Software Development

Getting Started with JGit

If you ever wondered how basic Git commands like git init, git checkout and so on are executed in JGit, read on.

This tutorial gives an overview of the most commonly used git commands and their counterparts in JGit. It walks through the steps to create a repository, fetch contents from a remote, add and remove files to/from the history, inspect the history, and finally push back the changes to the originating repository.

JGit provides an API that is similar to the Git high-level commands. Instead of

git commit -m "My first commit"

on the command line, you would write

git.commit().setMessage( "My first commit" ).call();

in JGit.

All JGit commands have a call() method that, after setting up the command is used to actually execute it. The classes are named after the respective Git command with the suffix Command. While some commands offer a public constructor, it is recommended to use the Git factory class to create command instances like shown in the above example.

Getting the Library

But before diving further into the JGit API, let’s get hold of the library first. The most common way to get JGit is probably from the Maven repository. But if you prefer OSGi bundles, then there is also a p2 repository for you. The download page lists the necessary information to integrate the library.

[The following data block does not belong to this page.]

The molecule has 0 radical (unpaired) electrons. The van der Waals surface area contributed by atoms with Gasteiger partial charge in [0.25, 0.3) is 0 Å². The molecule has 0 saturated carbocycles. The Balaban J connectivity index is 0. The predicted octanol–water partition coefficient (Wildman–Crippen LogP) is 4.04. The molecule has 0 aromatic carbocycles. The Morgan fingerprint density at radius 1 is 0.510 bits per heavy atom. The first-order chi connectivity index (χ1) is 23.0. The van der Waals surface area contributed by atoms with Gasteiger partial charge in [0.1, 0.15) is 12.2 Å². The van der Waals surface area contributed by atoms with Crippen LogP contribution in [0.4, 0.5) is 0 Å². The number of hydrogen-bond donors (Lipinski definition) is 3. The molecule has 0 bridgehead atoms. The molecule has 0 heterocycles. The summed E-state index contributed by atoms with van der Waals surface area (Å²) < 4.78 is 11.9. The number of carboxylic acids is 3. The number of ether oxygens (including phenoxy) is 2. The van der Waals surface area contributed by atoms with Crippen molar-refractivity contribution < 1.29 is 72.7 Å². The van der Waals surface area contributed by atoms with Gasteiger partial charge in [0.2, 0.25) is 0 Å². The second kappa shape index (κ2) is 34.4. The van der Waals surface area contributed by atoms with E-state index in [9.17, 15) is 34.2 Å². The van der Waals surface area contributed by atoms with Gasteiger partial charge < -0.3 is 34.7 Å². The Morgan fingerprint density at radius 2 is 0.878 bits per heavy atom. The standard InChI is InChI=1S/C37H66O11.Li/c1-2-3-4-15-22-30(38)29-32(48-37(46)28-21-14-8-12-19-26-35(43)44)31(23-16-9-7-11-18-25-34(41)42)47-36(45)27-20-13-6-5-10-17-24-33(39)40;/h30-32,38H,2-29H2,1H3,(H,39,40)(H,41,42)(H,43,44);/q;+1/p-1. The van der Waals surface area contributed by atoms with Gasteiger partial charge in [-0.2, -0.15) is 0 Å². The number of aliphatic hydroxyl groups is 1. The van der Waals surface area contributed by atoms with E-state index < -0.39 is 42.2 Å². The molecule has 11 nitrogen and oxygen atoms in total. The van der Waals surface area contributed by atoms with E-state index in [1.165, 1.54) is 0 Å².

For the scope of this article it is sufficient to integrate what is referred to as the core library in project/bundle org.eclipse.jgit. If you are interested what else the is in the JGit source code repository, I recommand reading the Introduction to the JGit Sources

Creating a Repository

To start with, we need a repository. And to get hold of such thing we can either initialize a new repository or clone an existing one.

The InitCommand lets us create an empty repository. The following line

Git git = Git.init().setDirectory( "/path/to/repo" ).call();

will create a repository with a work directory at the location given to setDirectory(). The .git directory will be directly underneath in /path/to/repo/.git. For a detailed explanation of the InitCommand please read the Initializing Git Repositories with JGit article.

An existing repository can be cloned with the CloneCommand

Git git = Git.cloneRepository()
  .setURI( "" )
  .setDirectory( "/path/to/repo" )

The code above will clone the JGit repository into the local directory ‘path/to/repo’. All options of the CloneCommand are expained in depth in How to Clone Git Repositories with JGit.

If you happen to have an existing local repository already that you wish to use, you can do so as described in How to Access a Git Repository with JGit.

Close Git When Done